On March 28th, Latvian Prime Minister Krisjanis Karins told the national press that his cabinet had decided to end the country’s golden visa program and that the Ministry of Interior was already drafting the necessary amendments to the law, which would be subject to fast-track processing by the Saeima (Latvia’s parliament).
While lawmakers did indeed debate, vote on, and pass the bill in an expedited manner (the bill passed its second reading only a week following the first reading), the amendments, in the end, contained no language that would indicate the golden visa program would close altogether.
Instead, the approved bill will see Russians and Belarusians excluded from the program by precluding the issuance of first-time temporary residence permits to individuals of those nationalities until June 30th next year.
The law, moreover, supplements the legal framework around the issuance and revocation of residence permits; Latvia will now be able to refuse to issue permits if a foreigner (regardless of nationality) has “publicly glorified, denied or justified genocide, a crime against humanity, a crime against peace, a war crime,” a press release from the Saeima stated.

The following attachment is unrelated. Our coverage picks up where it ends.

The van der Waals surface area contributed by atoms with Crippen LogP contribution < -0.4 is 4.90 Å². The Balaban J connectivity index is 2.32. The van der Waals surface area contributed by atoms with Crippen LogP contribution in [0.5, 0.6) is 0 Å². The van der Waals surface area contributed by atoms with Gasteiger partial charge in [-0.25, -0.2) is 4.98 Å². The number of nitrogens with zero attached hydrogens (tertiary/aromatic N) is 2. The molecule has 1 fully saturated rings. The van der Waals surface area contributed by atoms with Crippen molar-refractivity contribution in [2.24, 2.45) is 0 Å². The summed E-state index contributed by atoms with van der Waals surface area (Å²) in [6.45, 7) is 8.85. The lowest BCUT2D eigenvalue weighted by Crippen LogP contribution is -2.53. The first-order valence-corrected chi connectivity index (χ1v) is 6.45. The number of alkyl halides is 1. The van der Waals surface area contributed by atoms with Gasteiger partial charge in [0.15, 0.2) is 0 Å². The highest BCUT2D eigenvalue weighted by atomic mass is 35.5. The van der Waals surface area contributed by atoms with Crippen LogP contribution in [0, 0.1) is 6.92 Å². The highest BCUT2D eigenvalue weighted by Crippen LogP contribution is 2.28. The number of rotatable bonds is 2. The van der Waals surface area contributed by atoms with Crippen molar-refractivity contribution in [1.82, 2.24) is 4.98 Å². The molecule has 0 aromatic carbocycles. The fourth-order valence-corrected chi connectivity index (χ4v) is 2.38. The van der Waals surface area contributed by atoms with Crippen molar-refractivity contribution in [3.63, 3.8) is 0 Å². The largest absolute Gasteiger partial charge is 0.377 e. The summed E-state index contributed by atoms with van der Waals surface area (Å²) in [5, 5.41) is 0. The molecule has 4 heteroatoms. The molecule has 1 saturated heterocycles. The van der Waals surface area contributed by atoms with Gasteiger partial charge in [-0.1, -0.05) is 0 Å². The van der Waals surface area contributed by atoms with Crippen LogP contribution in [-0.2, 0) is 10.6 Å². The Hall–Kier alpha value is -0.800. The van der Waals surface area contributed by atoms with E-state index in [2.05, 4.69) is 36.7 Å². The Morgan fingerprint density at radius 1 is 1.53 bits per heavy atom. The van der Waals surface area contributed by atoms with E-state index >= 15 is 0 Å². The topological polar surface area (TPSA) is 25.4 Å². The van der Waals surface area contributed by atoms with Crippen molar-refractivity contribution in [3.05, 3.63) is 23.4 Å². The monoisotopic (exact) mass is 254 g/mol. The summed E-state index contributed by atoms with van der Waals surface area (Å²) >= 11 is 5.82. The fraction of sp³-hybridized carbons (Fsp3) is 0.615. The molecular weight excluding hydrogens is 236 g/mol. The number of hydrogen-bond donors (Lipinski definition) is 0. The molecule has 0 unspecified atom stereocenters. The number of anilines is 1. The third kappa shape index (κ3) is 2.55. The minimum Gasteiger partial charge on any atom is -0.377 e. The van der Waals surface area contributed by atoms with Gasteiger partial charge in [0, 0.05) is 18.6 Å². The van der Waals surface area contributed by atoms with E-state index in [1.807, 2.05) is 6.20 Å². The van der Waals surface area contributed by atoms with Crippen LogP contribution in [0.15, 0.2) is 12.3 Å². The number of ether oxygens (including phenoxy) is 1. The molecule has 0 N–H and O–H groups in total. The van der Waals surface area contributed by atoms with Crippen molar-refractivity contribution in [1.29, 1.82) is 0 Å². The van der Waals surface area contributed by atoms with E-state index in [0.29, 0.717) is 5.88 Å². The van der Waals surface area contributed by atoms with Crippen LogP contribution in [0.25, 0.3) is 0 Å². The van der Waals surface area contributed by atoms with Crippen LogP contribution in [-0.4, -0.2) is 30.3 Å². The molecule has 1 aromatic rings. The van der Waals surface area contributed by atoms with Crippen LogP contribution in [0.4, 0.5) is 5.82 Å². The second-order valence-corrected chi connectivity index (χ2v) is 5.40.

Such refusals would henceforth also be possible where individuals have provided “significant financial, material, propaganda, technological or other support to persons or states that undermine or threaten the territorial integrity, sovereignty and independence of democracies or the constitutional system, or has carried out such acts or otherwise acted contrary to the interests of national security or public order and safety.”
The law leaves room for granting some exceptions to the rule on the basis of family reunification, employment, studies, and humanitarian considerations.
Christian Henrik Nesheim is the founder and editor of Investment Migration Insider, the #1 magazine – online or offline – for residency and citizenship by investment. He is an internationally recognized expert, speaker, documentary producer, and writer on the subject of investment migration, whose work is cited in the Economist, Bloomberg, Fortune, Forbes, Newsweek, and Business Insider. Norwegian by birth, Christian has spent the last 16 years in the United States, China, Spain, and Portugal.